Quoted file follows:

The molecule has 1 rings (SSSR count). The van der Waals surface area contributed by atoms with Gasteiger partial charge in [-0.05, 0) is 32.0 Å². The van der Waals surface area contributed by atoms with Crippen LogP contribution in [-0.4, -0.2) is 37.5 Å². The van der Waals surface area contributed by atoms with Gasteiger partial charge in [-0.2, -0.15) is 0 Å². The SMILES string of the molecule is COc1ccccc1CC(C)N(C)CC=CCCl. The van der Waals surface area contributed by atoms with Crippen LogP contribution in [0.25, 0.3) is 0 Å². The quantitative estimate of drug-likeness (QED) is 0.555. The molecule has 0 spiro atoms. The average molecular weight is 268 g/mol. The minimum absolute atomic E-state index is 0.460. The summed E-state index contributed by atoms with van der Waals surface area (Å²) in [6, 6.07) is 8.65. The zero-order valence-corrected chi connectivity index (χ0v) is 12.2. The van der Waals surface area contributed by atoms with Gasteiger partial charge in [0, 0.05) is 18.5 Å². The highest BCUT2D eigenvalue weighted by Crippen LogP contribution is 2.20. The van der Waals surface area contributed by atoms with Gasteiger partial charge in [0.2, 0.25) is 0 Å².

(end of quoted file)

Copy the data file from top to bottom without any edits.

The molecule has 1 rings (SSSR count). The van der Waals surface area contributed by atoms with Gasteiger partial charge in [-0.05, 0) is 32.0 Å². The van der Waals surface area contributed by atoms with Crippen LogP contribution in [-0.4, -0.2) is 37.5 Å². The van der Waals surface area contributed by atoms with Gasteiger partial charge in [-0.2, -0.15) is 0 Å². The SMILES string of the molecule is COc1ccccc1CC(C)N(C)CC=CCCl. The van der Waals surface area contributed by atoms with Crippen LogP contribution in [0.25, 0.3) is 0 Å². The quantitative estimate of drug-likeness (QED) is 0.555. The molecule has 0 spiro atoms. The average molecular weight is 268 g/mol. The minimum absolute atomic E-state index is 0.460. The summed E-state index contributed by atoms with van der Waals surface area (Å²) in [6, 6.07) is 8.65. The zero-order valence-corrected chi connectivity index (χ0v) is 12.2. The van der Waals surface area contributed by atoms with Gasteiger partial charge in [0, 0.05) is 18.5 Å². The highest BCUT2D eigenvalue weighted by Crippen LogP contribution is 2.20. The van der Waals surface area contributed by atoms with Gasteiger partial charge in [0.2, 0.25) is 0 Å².